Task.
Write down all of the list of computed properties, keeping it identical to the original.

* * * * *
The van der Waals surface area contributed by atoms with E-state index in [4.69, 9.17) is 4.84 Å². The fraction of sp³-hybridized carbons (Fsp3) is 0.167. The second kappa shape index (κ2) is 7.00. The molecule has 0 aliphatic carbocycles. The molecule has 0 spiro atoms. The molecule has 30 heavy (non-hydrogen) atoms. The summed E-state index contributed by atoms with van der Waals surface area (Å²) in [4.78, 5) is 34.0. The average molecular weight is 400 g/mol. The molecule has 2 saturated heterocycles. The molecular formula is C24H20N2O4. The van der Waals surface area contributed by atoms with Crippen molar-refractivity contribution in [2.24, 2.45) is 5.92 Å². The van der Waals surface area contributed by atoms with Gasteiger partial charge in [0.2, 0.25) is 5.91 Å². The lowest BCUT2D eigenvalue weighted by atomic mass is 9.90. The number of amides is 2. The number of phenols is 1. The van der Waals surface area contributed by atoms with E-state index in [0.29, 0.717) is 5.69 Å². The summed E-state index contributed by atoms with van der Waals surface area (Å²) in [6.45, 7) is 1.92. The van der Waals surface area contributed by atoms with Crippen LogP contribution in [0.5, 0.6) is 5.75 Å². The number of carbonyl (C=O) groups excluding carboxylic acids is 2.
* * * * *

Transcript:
The van der Waals surface area contributed by atoms with E-state index in [4.69, 9.17) is 4.84 Å². The fraction of sp³-hybridized carbons (Fsp3) is 0.167. The second kappa shape index (κ2) is 7.00. The molecule has 0 aliphatic carbocycles. The molecule has 0 spiro atoms. The molecule has 30 heavy (non-hydrogen) atoms. The summed E-state index contributed by atoms with van der Waals surface area (Å²) in [4.78, 5) is 34.0. The average molecular weight is 400 g/mol. The molecule has 2 saturated heterocycles. The molecular formula is C24H20N2O4. The van der Waals surface area contributed by atoms with Crippen molar-refractivity contribution in [2.24, 2.45) is 5.92 Å². The van der Waals surface area contributed by atoms with Gasteiger partial charge in [0.2, 0.25) is 5.91 Å². The lowest BCUT2D eigenvalue weighted by atomic mass is 9.90. The number of amides is 2. The number of phenols is 1. The van der Waals surface area contributed by atoms with E-state index in [0.29, 0.717) is 5.69 Å². The summed E-state index contributed by atoms with van der Waals surface area (Å²) in [6.45, 7) is 1.92. The van der Waals surface area contributed by atoms with Crippen LogP contribution in [0.5, 0.6) is 5.75 Å². The number of carbonyl (C=O) groups excluding carboxylic acids is 2.